September 2018

Published monthly by William Penn Charter School in the interest of our faculty and staff.


Naveena Bembry and Lisa Reedich led one of the Deeper Dive Discussion Workshops at ADVIS/MCRC's Cheryl Irving Cultural Competency Institute for Educators on Aug. 24 at Episcopal Academy. The session was entitled “Building an Inclusive Classroom for Younger Students.”

This summer, Rachel Dyer presented a webinar to a worldwide audience of Finalsite school clients, sharing how Penn Charter uses Blackbaud's On products with the Finalsite platform for effective digital marketing, parent and prospect engagement, fundraising and more.

Congratulations and special thanks to the PC colleagues who offered workshops during our opening meetings: Sarah Aguilar-Francis, Naveena Bembry, Karen Campbell, Shahidah Kalam Id-Din, Corey Kilbane, Nora Landon, Michael Moulton, Teodora Nedialkova and Tom Rickards.


Christy Cook married Alex Schwartz on Aug. 10.


News & Notes

Stacy Barnett, Liz Flemming, Jennifer Ketler, Beth Menzie and Pat Noonan attended a two-day Desmos conference at Hatboro-Horsham High School in June. The purpose of this conference was to learn better how to incorporate the online graphing and calculating tools from into the classroom. The mission of Desmos is to promote learning and the love of learning mathematics through engaging and dynamic activities.

Jeff Humble and Jim Pilkington attended the week-long “Science of Teaching and Learning School Leadership Academy” at St. Andrew's Episcopal School in Potomac, Md., in July.

Ed Marks attended a four-week NEH seminar at the University of Pennsylvania in July and August. The 23 participants, educators from all over the country, took a deep dive into the Mongols and the role they played in connecting the societies of Eurasia in the 13th and 14th centuries, and the echoes of those connections to the modern day.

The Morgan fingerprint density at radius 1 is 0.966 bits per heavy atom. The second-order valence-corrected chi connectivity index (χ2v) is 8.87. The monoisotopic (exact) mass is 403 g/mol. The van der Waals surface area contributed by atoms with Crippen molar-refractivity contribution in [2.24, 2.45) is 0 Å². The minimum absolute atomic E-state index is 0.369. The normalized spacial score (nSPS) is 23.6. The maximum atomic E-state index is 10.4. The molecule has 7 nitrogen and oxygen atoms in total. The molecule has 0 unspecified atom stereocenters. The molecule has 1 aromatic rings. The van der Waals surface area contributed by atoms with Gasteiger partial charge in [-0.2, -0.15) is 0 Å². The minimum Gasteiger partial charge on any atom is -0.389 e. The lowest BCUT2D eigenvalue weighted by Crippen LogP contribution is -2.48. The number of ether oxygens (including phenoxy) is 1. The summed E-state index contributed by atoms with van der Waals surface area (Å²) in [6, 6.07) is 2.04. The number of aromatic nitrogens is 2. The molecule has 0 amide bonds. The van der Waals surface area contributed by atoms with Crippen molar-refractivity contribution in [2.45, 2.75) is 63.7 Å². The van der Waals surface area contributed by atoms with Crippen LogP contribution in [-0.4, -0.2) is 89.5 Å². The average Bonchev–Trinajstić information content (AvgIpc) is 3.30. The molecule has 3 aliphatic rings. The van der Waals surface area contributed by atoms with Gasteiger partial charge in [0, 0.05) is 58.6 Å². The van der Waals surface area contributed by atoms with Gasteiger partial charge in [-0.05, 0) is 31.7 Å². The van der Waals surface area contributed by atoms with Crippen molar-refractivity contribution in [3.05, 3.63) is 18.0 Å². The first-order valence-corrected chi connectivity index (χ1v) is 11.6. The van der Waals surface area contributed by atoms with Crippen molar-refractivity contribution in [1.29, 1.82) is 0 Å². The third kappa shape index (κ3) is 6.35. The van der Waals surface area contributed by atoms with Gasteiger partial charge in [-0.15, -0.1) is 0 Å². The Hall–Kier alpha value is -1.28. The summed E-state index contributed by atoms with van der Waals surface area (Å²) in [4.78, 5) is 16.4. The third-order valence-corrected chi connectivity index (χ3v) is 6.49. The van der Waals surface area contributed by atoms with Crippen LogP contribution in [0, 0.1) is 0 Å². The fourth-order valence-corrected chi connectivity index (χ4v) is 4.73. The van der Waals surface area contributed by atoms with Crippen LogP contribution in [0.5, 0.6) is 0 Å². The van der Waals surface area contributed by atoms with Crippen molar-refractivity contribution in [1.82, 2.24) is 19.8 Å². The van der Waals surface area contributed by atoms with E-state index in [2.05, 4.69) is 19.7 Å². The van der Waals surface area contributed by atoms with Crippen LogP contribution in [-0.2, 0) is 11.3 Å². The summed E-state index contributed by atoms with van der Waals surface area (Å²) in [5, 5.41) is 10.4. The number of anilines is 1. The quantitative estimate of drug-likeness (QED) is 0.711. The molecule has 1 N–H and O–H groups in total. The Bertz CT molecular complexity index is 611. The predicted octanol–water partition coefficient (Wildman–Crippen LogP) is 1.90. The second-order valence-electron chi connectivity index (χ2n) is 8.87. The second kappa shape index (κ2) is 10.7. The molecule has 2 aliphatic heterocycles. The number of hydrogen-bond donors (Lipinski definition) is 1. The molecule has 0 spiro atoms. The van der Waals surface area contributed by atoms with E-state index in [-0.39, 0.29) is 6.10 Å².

Michael Moulton attended a National Science Foundation/National Security Agency class at Penn State Main Campus this August. The week-long class was on the fundamentals of cybersecurity and offered resources that Michael can bring back to the AP Computer Science Principles class to excite students about the field of cybersecurity.

This summer, Cory Moy completed the two-week UPenn Chinese Teacher Advancement Program. This enrichment program provided a STARTALK-approved training program for K-12 Chinese language teachers with networking opportunities, curriculum design enrichment, Chinese language teaching technology, and curriculum ideas involving the Silk Road and China's new mega-project, the "One Belt, One Road" initiative.

In July, Eva Kay Noone and Holly Silberman attended the Pennsylvania Educational Theatre Association conference in State College, focusing on stage management, body microphones and theater advocacy.

Kristen Ostendorf was selected to attend a Gilder Lehrman seminar on American Reconstruction with noted scholars Eric Foner and Martha Jones at Columbia University this summer. Her work included intensive reading and studying, curriculum writing and an archive visit in the Gilder Lehrman collection.

Michael Roche attended the Broadway Teachers Workshop in New York City this past summer. While in NYC, he had the opportunity to discuss ideas with drama teachers and Broadway professionals and also see a few performances.

In June, La Sripanawongsa attended a five-day workshop in Jamestown, RI., entitled “Trainer Prep Course for Experienced TPRS/CI Teachers." The workshop prepares teachers to become trainers and mentors to other language educators.

Melanie Wills participated in the National AACT-DOW teacher summit in Washington DC for a week in June. During the summit she worked with chemistry teachers from across the country to create resources for the AACT website. In addition, she engaged in several PD activities, including a session on the role of storytelling in science by Sam Kean, author of "The Disappearing Spoon," a session on utilizing teaching strategies that empower students to "do science," and visiting several Smithsonian museums.


Welcome to New Faces!

Click here for a directory of new faculty and staff.

Faculty and Staff Changes

Sharon Ahram is the Acting 11th/12th Grade Dean for the 2018-2019 school year.

Stephanie Ball is now the Associate Director of Development.

Jen Cubbin is the new administrative assistant to the Director of Middle and Upper School Admissions.